Tag Archives: sky

Kouyou or autumn foliage is now nearing its peak in Kyoto. Some ginkgo trees have already turned yellow in certain parts of Kyoto, especially along the Kawabata-dori, but not yet in my place near Shimogamo-jinja. I am looking forward for the spectacular sight.

Meanwhile, we were supposed to meet up early for the tour yesterday so in fear of being late, I woke up too early and so had spare time to kill during the early morning. Which is good because I never had the opportunity to stroll along the ever-alluring Kamogawa or Kamo River. Almost of the trees along the riverside have already changed into their autumn foliage which was breathtaking to see with the morning light illuminating and even more highlighting the golden colors. Such is the allure of the Kamogawa! Maybe I should just stroll the 3-km distance from my lab to my apartment once in a while.


“My heart burns like a Daimonji…”

This excerpt is from the famous Gion Kouta song which elaborates the beauty of Kyoto. Daimonji-san is a mountain of less than a kilometer in height yet it stands majestically at the eastern side of Kyoto. During the summer event of Gozan no Okuribi (五山送り火), bonfire is lit up to take up the 大 (dai: large) character at the top of the mountain where everyone can see the spectacular burning sight at night.

The view from the Daimonji-san was breathtaking, although the strong cold wind was also taking my breath away (joke intended). I could imagine that the sunset would be even a sight to see but we climbed down before it could happen (because we lacked proper gears for night hiking). Still it was definitely a nice experience!

Here is the panoramic view of Kyoto from the top of Daimonji-san. You could see that Kyoto is pretty flat in terms of building constructions (except for a few buildings). I’ve read somewhere that it is their way to prevent the tall buildings from hindering the views of temples and pagodas.

And nothing was better to beat the cold and tiredness by eating ramen! They say that Kyoto-style ramen is having lots of negi or onion leeks.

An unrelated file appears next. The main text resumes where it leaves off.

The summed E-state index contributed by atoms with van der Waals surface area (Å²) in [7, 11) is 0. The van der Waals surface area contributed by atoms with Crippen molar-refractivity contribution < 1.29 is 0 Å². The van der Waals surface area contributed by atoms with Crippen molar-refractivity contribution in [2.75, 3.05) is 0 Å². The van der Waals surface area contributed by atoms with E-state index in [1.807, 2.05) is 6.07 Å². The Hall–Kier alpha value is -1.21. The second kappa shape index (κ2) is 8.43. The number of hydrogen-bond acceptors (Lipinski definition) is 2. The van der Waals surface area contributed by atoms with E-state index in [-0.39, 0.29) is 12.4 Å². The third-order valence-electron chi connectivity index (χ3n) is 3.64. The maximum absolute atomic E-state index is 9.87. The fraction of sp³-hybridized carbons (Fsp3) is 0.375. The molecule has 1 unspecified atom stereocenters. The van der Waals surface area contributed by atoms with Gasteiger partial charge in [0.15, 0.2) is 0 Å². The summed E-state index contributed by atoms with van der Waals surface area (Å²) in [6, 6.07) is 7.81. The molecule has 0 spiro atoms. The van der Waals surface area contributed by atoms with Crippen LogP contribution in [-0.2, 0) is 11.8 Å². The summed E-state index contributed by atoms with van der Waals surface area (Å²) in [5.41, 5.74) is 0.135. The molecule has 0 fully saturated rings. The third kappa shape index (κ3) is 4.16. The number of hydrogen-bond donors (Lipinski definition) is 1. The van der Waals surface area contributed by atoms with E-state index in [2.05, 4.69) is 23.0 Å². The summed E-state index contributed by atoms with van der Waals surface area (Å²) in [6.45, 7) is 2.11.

It was my dream before to go to Kyoto to see and experience the traditional Japanese culture at its finest. I thought it was impossible with the little resources that I have. But I realized that there was a way, but it would be a very difficult one: applying for the Monbukagakusho (MEXT) scholarship.

And I successfully got in. It took me courage to send e-mails to Japanese professors as my research background was far from my research interest. But a professor has accepted despite that and he was even kind enough to make the study plan (because we were nearing the submission deadline). I am now currently undertaking my Master’s in Kyoto University with animal virus as my research study. My labmates are all Japanese with me as their first and currently only foreign student in the lab. Still, they were very kind to me and would initiate English conversations even when they’re having difficulty speaking it.

I remember that I used to be ask, “Why did you want to study to Kyoto”? And I would always answer simply, “Because it’s like hitting two birds in one stone”. Aside from experiencing the Japanese traditional culture, I also would like to build up my career as a researcher. And nothing is better than going to one of the best universities in Asia, or even the world, which is Kyoto University.